Americans’ ‘needs are not addressed in the President’s proposal’

House Speaker Nancy Pelosi on Tuesday slammed the White House’s most recent stimulus proposal as ignoring key economic issues wrought by the coronavirus pandemic, defending her decision to turn down what she described as a political stunt that would fail to help the public.



Wolf Blitzer, Nancy Pelosi are posing for a picture


© Provided by CNN


“All of my colleagues — we represent these people, I have for over 30 years represented my constituents,” Pelosi told CNN’s Wolf Blitzer on “The Situation Room.” “I know what their needs are, I listen to them, and their needs are not addressed in the President’s proposal.”

When asked whether she could avoid letting the perfect be the enemy of the good, Pelosi replied, “I will not let the wrong be the enemy of the right.”

Pelosi’s comments come after Majority Leader Mitch McConnell announced Senate Republicans will attempt to move forward on a “targeted” coronavirus relief bill when the Senate returns to session next week — a sign that prospects for broad stimulus agreement have all but faded before Election Day.

Despite the urgency expressed throughout the country, the negotiations have only appeared to get further away from a resolution in recent days — and significantly more confusing. While President Donald Trump offered a momentary boost to the prospects of an agreement last week when he called for a “big” deal and proposed a $1.8 trillion offer, Pelosi has rejected the effort as insufficient on several major fronts and the talks are once again stuck without a clear path forward.

Video: Pelosi pushes bill to give Congress a role in removing presidents (CNN)

Pelosi pushes bill to give Congress a role in removing presidents

UP NEXT

UP NEXT

Pelosi dismissed Blitzer’s references to other Democrats calling for a relief bill — such as California Rep. Ro Khanna warning that people can not wait for aid until February, former Democratic presidential candidate Andrew Yang saying that there was some good in the Republicans’ offer and the Problem Solvers Caucus’ proposal.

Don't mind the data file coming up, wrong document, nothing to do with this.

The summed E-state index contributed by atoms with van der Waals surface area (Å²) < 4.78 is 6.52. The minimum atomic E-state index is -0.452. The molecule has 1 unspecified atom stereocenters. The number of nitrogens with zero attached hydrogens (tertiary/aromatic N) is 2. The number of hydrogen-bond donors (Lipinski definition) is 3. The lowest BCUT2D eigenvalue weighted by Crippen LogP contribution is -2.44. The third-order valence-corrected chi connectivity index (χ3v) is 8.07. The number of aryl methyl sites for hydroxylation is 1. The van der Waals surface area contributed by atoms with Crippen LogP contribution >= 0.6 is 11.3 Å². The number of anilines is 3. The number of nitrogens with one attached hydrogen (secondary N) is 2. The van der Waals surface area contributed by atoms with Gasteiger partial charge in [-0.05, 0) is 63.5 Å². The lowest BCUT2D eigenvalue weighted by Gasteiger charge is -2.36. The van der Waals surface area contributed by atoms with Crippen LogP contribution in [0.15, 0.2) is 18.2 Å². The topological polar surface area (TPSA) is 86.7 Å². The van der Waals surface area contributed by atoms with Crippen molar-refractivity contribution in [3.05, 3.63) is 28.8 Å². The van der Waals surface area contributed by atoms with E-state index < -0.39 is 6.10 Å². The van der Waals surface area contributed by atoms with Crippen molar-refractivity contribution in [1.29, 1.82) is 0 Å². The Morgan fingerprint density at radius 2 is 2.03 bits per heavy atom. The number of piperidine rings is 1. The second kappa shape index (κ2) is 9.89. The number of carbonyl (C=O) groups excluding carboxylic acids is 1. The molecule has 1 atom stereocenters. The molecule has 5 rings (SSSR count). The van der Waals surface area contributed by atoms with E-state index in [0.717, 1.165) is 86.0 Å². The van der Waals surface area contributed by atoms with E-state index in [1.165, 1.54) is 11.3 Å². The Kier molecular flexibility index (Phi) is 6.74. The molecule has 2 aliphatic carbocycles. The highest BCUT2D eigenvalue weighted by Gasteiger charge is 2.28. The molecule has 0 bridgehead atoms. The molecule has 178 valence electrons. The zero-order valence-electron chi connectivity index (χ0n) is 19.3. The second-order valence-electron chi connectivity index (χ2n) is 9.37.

While the two men are “lovely,” Pelosi said, “they know nothing about” the specifics of the White House’s proposals and “they are not negotiating this situation — they have no idea of the particulars, they have no idea of what the language is here.”

Members of the Problem Solvers Caucus “don’t have any earned income tax credit or child tax credit in their proposal, either,” like the White House proposal, she added.

“With all due respect to the kind of people you were referencing — and I welcome their enthusiasm, I welcome their interests, I welcome their originality of their thinking,” Pelosi said. “But the fact is we have a responsibility to meet the needs of the American people in a retroactive way so they are not at a total loss.”

“Nobody is waiting until February — I want this very much now, because people need help now,” Pelosi said. “But it’s no use giving them a false thing just because the President wants to put a check with his

Read more

Michelle Obama expresses empathy for White House staff ‘touched by this virus’ and urges Americans to vote.

The former first lady Michelle Obama, one of the Democratic Party’s most respected figures, delivered what the Biden campaign called her “closing argument” for Joseph R. Biden Jr.’s candidacy on Tuesday, speaking in deeply personal terms to Americans disillusioned by politics about the need to vote.

In a 24-minute video, Mrs. Obama appealed to parents and young people, white working-class Americans and people of color, lashing President Trump’s mismanagement of the coronavirus — “he continues to gaslight the American people by acting like this pandemic is not a real threat,” she said — and warning that Mr. Trump’s habit of stoking division could be an effective political tool. She urged voting as the best remedy.

“We can expect that this election will be won by the slimmest of margins, just like it was four years ago,” Mrs. Obama said. “A handful of votes per precinct in Pennsylvania, or Arizona, or Wisconsin, or Florida, or anywhere else will make all the difference.”

As she released the video on her own social media platforms, Mrs. Obama acknowledged Mr. Trump’s Covid-19 diagnosis. She alluded to his decision to return to the White House while still receiving treatment for the virus, and the choice to take a drive outside of the hospital on Sunday, a move that some medical experts saw as dangerous for the Secret Service agents around the president.